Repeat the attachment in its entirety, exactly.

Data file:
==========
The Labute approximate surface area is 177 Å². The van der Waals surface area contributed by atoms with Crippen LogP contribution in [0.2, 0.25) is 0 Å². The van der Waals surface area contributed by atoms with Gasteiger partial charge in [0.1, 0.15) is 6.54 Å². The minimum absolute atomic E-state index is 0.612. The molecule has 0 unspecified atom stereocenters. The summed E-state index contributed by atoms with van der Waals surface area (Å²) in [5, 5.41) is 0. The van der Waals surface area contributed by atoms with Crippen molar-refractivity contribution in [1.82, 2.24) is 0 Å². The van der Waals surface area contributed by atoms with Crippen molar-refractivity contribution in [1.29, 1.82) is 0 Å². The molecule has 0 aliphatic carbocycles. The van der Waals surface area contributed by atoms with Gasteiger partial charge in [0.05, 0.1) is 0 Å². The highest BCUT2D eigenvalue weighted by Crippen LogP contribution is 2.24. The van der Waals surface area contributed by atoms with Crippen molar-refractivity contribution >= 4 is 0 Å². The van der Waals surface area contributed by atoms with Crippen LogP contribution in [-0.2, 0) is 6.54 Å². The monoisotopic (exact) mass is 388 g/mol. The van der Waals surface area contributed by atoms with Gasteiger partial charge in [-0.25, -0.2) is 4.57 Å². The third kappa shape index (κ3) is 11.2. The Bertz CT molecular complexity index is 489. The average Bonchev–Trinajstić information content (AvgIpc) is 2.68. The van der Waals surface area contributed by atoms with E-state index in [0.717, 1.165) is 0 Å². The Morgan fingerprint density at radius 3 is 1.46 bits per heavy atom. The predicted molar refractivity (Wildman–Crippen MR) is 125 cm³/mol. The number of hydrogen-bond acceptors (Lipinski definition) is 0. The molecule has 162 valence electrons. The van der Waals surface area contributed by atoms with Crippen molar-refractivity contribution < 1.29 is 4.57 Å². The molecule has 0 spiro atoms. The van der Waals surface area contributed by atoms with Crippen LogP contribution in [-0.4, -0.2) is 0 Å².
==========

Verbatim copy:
The Labute approximate surface area is 177 Å². The van der Waals surface area contributed by atoms with Crippen LogP contribution in [0.2, 0.25) is 0 Å². The van der Waals surface area contributed by atoms with Gasteiger partial charge in [0.1, 0.15) is 6.54 Å². The minimum absolute atomic E-state index is 0.612. The molecule has 0 unspecified atom stereocenters. The summed E-state index contributed by atoms with van der Waals surface area (Å²) in [5, 5.41) is 0. The van der Waals surface area contributed by atoms with Crippen molar-refractivity contribution in [1.82, 2.24) is 0 Å². The van der Waals surface area contributed by atoms with Crippen molar-refractivity contribution in [1.29, 1.82) is 0 Å². The molecule has 0 aliphatic carbocycles. The van der Waals surface area contributed by atoms with Gasteiger partial charge in [0.05, 0.1) is 0 Å². The highest BCUT2D eigenvalue weighted by Crippen LogP contribution is 2.24. The van der Waals surface area contributed by atoms with Crippen molar-refractivity contribution >= 4 is 0 Å². The van der Waals surface area contributed by atoms with Crippen LogP contribution in [-0.2, 0) is 6.54 Å². The monoisotopic (exact) mass is 388 g/mol. The van der Waals surface area contributed by atoms with Gasteiger partial charge in [-0.25, -0.2) is 4.57 Å². The third kappa shape index (κ3) is 11.2. The Bertz CT molecular complexity index is 489. The average Bonchev–Trinajstić information content (AvgIpc) is 2.68. The van der Waals surface area contributed by atoms with E-state index in [0.717, 1.165) is 0 Å². The Morgan fingerprint density at radius 3 is 1.46 bits per heavy atom. The predicted molar refractivity (Wildman–Crippen MR) is 125 cm³/mol. The number of hydrogen-bond acceptors (Lipinski definition) is 0. The molecule has 162 valence electrons. The van der Waals surface area contributed by atoms with Crippen molar-refractivity contribution < 1.29 is 4.57 Å². The molecule has 0 spiro atoms. The van der Waals surface area contributed by atoms with Crippen LogP contribution in [-0.4, -0.2) is 0 Å².